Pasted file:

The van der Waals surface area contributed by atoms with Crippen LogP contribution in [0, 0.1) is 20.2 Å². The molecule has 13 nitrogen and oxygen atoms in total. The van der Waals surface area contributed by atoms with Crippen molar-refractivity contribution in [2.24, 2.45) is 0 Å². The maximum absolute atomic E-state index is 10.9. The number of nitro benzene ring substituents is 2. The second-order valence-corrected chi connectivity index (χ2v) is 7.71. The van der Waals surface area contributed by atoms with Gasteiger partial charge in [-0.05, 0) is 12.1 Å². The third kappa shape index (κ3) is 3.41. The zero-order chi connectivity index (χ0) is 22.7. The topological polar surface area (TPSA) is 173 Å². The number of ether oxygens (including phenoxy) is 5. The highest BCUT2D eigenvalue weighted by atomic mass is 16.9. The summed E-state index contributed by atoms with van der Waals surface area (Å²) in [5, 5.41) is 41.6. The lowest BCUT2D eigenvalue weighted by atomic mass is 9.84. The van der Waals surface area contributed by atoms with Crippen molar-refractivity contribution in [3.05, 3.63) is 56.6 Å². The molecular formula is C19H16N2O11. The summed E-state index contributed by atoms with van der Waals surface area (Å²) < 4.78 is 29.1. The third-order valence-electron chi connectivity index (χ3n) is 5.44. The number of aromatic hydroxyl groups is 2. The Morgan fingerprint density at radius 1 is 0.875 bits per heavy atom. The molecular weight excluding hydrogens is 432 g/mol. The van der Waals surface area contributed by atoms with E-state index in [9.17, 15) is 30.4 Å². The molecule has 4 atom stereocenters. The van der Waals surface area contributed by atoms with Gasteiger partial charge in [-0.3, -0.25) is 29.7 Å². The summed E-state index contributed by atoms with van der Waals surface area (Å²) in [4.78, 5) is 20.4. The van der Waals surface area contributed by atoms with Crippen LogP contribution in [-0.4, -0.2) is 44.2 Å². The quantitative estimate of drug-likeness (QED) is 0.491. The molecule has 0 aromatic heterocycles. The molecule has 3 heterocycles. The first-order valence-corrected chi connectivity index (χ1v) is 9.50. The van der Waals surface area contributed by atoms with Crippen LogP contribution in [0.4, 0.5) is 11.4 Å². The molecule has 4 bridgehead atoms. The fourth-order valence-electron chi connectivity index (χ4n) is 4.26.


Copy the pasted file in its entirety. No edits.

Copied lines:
The van der Waals surface area contributed by atoms with Crippen LogP contribution in [0, 0.1) is 20.2 Å². The molecule has 13 nitrogen and oxygen atoms in total. The van der Waals surface area contributed by atoms with Crippen molar-refractivity contribution in [2.24, 2.45) is 0 Å². The maximum absolute atomic E-state index is 10.9. The number of nitro benzene ring substituents is 2. The second-order valence-corrected chi connectivity index (χ2v) is 7.71. The van der Waals surface area contributed by atoms with Gasteiger partial charge in [-0.05, 0) is 12.1 Å². The third kappa shape index (κ3) is 3.41. The zero-order chi connectivity index (χ0) is 22.7. The topological polar surface area (TPSA) is 173 Å². The number of ether oxygens (including phenoxy) is 5. The highest BCUT2D eigenvalue weighted by atomic mass is 16.9. The summed E-state index contributed by atoms with van der Waals surface area (Å²) in [5, 5.41) is 41.6. The lowest BCUT2D eigenvalue weighted by atomic mass is 9.84. The van der Waals surface area contributed by atoms with Crippen molar-refractivity contribution in [3.05, 3.63) is 56.6 Å². The molecular formula is C19H16N2O11. The summed E-state index contributed by atoms with van der Waals surface area (Å²) < 4.78 is 29.1. The third-order valence-electron chi connectivity index (χ3n) is 5.44. The number of aromatic hydroxyl groups is 2. The Morgan fingerprint density at radius 1 is 0.875 bits per heavy atom. The molecular weight excluding hydrogens is 432 g/mol. The van der Waals surface area contributed by atoms with E-state index in [9.17, 15) is 30.4 Å². The molecule has 4 atom stereocenters. The van der Waals surface area contributed by atoms with Gasteiger partial charge in [-0.3, -0.25) is 29.7 Å². The summed E-state index contributed by atoms with van der Waals surface area (Å²) in [4.78, 5) is 20.4. The van der Waals surface area contributed by atoms with Crippen LogP contribution in [-0.4, -0.2) is 44.2 Å². The quantitative estimate of drug-likeness (QED) is 0.491. The molecule has 0 aromatic heterocycles. The molecule has 3 heterocycles. The first-order valence-corrected chi connectivity index (χ1v) is 9.50. The van der Waals surface area contributed by atoms with Crippen LogP contribution in [0.4, 0.5) is 11.4 Å². The molecule has 4 bridgehead atoms. The fourth-order valence-electron chi connectivity index (χ4n) is 4.26.